George Fell - First Aid and Outdoor Activities - Level 5 project


Let's take a look at Kolb's model of learning. A multitude of different sins are taught on paddlesport coaching courses under Kolb's name, some of which Kolb certainly wouldn't recognise as his own.

Kolb's model says we vary in the way that we interact with the world;

  • Some like to get in there and play (active experimentation)
  • Others prefer to stand back (reflective observation).
It also says we differ in the way we process these interactions;
  • Some people like to head off on theoretical flights of fancy (abstract conceptualisation)
  • Others remain firmly grounded in what happened (concrete experience).
Kolb states that these four processes form a cycle by which experiential learning occurs. For the learning to be effective, we'll need to do each of these sequentially. This is the foundation of what is more usually taught as "plan, do, review".

Moreover Kolb states that we'll each have a preference as to how we like to interact with the world and how we like to process what we've discovered e.g. I might be like to interact by active experimentation, but process my experiences by abstract conceptualisation. Thus Kolb comes up with four possible learning styles (accomodating, assimilating, converging, diverging). These don't often get taught, although they clearly pay more than a passing resemblance to Honey and Mumford's TARP learning preferences.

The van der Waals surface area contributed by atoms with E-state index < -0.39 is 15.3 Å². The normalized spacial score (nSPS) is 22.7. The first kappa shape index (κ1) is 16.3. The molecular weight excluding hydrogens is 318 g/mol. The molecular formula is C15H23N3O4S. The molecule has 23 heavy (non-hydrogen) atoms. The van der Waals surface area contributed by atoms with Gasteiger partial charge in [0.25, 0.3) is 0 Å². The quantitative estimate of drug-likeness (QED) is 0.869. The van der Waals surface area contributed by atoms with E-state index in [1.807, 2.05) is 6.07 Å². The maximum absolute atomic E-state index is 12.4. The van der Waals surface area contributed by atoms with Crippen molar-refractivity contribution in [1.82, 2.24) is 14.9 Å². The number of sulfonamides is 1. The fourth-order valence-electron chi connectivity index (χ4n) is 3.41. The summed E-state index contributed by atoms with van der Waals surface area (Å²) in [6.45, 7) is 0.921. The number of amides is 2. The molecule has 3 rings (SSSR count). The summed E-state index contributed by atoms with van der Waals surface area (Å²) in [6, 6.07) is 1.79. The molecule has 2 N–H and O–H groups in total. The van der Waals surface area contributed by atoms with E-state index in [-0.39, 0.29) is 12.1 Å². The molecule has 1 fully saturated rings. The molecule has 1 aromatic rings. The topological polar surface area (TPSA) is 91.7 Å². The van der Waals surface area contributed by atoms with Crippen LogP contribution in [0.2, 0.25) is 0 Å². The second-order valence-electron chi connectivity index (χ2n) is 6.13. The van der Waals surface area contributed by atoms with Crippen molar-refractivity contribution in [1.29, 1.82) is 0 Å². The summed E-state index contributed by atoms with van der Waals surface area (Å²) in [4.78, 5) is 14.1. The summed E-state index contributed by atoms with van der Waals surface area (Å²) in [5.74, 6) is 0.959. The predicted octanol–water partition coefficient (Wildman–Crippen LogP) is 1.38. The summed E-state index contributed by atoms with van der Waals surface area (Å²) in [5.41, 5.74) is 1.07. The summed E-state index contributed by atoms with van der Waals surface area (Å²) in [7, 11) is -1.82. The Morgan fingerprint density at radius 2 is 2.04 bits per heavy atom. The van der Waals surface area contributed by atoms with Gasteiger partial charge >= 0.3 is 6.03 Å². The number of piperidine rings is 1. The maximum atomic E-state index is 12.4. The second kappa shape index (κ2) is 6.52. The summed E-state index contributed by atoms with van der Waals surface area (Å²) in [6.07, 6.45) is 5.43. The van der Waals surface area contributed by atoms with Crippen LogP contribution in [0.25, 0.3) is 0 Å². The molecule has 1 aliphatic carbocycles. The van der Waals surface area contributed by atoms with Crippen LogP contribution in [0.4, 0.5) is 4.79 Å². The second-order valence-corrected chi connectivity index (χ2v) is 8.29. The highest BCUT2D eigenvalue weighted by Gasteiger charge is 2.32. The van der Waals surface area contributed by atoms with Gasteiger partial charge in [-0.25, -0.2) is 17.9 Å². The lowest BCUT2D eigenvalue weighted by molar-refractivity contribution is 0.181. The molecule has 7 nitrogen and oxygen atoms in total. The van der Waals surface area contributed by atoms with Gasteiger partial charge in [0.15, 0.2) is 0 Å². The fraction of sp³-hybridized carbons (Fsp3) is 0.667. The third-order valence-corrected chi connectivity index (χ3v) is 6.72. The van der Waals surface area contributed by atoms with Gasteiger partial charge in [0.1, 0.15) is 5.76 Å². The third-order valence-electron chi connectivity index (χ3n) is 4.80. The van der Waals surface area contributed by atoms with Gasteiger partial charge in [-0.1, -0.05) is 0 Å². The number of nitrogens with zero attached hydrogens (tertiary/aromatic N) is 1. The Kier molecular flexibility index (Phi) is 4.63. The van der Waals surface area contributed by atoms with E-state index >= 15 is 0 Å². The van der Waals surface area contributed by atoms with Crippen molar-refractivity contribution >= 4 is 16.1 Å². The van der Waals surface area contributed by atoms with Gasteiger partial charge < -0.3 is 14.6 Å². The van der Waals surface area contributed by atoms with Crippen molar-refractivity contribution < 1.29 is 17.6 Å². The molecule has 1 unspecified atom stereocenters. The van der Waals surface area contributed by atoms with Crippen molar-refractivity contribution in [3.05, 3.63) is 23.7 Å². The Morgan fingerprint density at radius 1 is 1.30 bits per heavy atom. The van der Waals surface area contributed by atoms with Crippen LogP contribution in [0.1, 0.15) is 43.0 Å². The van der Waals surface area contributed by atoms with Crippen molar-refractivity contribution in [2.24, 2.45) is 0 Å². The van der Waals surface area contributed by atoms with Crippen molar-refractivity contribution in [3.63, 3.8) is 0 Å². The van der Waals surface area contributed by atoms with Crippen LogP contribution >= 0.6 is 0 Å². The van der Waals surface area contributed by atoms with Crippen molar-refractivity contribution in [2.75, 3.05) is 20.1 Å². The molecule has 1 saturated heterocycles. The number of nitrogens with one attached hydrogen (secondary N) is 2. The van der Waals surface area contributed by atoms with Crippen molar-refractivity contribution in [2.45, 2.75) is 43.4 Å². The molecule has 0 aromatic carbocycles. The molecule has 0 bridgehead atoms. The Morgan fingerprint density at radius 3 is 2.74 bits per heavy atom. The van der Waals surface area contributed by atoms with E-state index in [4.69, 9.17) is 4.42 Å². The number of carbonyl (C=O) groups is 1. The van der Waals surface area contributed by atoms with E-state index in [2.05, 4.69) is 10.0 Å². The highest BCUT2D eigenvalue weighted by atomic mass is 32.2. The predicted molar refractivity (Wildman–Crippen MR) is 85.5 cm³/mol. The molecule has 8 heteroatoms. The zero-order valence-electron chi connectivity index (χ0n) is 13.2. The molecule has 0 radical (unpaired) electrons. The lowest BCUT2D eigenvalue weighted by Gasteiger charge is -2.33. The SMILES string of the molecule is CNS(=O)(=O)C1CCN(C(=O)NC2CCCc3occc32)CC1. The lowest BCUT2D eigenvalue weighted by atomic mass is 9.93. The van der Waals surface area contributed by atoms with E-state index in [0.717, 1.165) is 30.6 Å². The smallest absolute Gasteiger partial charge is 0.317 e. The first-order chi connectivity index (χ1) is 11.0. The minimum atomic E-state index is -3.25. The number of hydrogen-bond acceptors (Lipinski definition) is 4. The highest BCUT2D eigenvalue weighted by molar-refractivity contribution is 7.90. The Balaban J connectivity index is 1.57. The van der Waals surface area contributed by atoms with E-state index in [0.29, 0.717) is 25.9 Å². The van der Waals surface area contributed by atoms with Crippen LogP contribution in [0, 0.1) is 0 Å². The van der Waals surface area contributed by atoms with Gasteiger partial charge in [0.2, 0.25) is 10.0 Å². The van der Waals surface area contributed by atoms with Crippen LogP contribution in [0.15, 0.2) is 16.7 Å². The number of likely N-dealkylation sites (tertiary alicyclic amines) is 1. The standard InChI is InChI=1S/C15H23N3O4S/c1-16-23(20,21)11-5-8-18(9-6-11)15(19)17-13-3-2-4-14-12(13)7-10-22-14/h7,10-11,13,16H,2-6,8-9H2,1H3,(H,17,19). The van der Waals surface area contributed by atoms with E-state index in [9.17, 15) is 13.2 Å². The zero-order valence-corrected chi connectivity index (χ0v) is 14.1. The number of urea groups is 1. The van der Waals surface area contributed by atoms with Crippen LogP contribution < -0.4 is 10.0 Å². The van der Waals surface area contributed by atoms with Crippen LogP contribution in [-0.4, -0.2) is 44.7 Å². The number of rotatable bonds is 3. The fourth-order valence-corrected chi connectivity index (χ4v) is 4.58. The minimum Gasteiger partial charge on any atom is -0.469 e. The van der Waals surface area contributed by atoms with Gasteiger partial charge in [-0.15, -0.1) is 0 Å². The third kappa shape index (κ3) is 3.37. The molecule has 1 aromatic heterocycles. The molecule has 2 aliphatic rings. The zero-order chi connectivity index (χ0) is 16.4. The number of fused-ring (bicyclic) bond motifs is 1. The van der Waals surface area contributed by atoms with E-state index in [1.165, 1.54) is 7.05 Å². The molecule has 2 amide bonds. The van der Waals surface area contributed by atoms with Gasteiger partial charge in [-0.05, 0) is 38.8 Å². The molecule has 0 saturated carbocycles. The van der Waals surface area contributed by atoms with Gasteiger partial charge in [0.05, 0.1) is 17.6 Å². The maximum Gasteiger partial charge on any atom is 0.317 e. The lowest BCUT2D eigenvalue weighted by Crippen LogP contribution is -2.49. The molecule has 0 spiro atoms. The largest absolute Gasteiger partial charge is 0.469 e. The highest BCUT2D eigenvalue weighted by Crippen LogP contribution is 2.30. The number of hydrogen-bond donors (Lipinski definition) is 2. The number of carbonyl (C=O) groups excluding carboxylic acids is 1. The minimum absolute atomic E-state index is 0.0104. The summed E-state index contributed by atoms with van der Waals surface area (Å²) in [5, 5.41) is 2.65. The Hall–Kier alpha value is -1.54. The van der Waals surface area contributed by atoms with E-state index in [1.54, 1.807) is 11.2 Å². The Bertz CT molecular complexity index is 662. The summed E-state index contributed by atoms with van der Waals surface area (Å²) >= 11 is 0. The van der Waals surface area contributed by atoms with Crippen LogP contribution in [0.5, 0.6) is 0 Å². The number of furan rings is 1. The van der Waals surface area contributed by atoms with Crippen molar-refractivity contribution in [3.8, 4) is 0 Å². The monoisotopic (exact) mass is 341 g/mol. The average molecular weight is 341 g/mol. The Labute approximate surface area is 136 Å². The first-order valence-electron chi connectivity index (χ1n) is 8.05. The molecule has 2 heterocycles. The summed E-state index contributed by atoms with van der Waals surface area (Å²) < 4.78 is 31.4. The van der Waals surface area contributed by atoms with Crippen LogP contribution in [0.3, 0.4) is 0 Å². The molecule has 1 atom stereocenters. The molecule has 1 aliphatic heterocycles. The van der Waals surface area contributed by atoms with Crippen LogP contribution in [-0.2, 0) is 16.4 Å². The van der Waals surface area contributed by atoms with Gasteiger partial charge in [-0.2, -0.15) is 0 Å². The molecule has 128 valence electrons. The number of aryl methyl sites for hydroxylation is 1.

I've seen Kolb's learning cycle taught with, Honey and Mumford's learning styles labels and VAK scribbled over the top of it. Thus three broadly similar, but subtly contradictory models of learning are combined inside a new coach's head and we're surprised when they get confused!

As with TARP and VAK, there's plenty of literature out there both for and against assigning one of Kolb's four learning styles to your students and teaching them accordingly. (3) pg 69-79. I don't think that's how it's introduced on paddlesport courses, nor how it's used by most coaches though. I suspect it's usually introduced in the guise of "plan, do, review". I'm not aware of any evidence from neuroscience that this reflects how experiential learning actually occurs, nor can I find any studies that describe how our use of "plan, do, review" in our coaching affects the perfomance of our learners. As a "dwarves and giants" type fact, it if it encourages us as boaters and coaches to reflect on our experiences, and moves us on if we're bogged down in any particular part of the cycle, I find it hard to see how it can do much harm.

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